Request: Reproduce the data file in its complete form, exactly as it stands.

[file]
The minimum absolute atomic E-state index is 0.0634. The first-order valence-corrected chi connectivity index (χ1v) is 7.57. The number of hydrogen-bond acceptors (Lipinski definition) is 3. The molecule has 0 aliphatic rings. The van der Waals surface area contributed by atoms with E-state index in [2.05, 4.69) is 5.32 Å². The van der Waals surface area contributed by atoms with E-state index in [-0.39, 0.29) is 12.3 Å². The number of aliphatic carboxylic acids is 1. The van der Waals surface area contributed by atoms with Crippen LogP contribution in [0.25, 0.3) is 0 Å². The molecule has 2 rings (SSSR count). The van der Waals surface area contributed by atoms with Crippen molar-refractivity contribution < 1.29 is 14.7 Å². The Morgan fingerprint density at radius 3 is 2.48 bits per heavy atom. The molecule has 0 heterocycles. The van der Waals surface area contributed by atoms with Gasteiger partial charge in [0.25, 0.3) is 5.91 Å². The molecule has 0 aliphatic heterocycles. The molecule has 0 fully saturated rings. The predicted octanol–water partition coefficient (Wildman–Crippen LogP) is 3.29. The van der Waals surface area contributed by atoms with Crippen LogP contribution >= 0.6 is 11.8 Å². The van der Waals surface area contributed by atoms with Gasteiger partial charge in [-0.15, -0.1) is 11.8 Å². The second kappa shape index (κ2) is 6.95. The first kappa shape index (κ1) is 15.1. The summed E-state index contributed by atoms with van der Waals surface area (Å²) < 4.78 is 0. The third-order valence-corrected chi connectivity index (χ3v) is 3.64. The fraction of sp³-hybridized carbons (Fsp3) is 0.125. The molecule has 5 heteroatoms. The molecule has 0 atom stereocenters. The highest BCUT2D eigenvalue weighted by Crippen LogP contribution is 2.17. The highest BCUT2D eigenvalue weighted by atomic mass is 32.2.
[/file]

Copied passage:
The minimum absolute atomic E-state index is 0.0634. The first-order valence-corrected chi connectivity index (χ1v) is 7.57. The number of hydrogen-bond acceptors (Lipinski definition) is 3. The molecule has 0 aliphatic rings. The van der Waals surface area contributed by atoms with E-state index in [2.05, 4.69) is 5.32 Å². The van der Waals surface area contributed by atoms with E-state index in [-0.39, 0.29) is 12.3 Å². The number of aliphatic carboxylic acids is 1. The van der Waals surface area contributed by atoms with Crippen LogP contribution in [0.25, 0.3) is 0 Å². The molecule has 2 rings (SSSR count). The van der Waals surface area contributed by atoms with Crippen molar-refractivity contribution < 1.29 is 14.7 Å². The Morgan fingerprint density at radius 3 is 2.48 bits per heavy atom. The molecule has 0 heterocycles. The van der Waals surface area contributed by atoms with Gasteiger partial charge in [0.25, 0.3) is 5.91 Å². The molecule has 0 aliphatic heterocycles. The molecule has 0 fully saturated rings. The predicted octanol–water partition coefficient (Wildman–Crippen LogP) is 3.29. The van der Waals surface area contributed by atoms with Crippen LogP contribution >= 0.6 is 11.8 Å². The van der Waals surface area contributed by atoms with Gasteiger partial charge in [-0.15, -0.1) is 11.8 Å². The second kappa shape index (κ2) is 6.95. The first kappa shape index (κ1) is 15.1. The summed E-state index contributed by atoms with van der Waals surface area (Å²) < 4.78 is 0. The third-order valence-corrected chi connectivity index (χ3v) is 3.64. The fraction of sp³-hybridized carbons (Fsp3) is 0.125. The molecule has 5 heteroatoms. The molecule has 0 atom stereocenters. The highest BCUT2D eigenvalue weighted by Crippen LogP contribution is 2.17. The highest BCUT2D eigenvalue weighted by atomic mass is 32.2.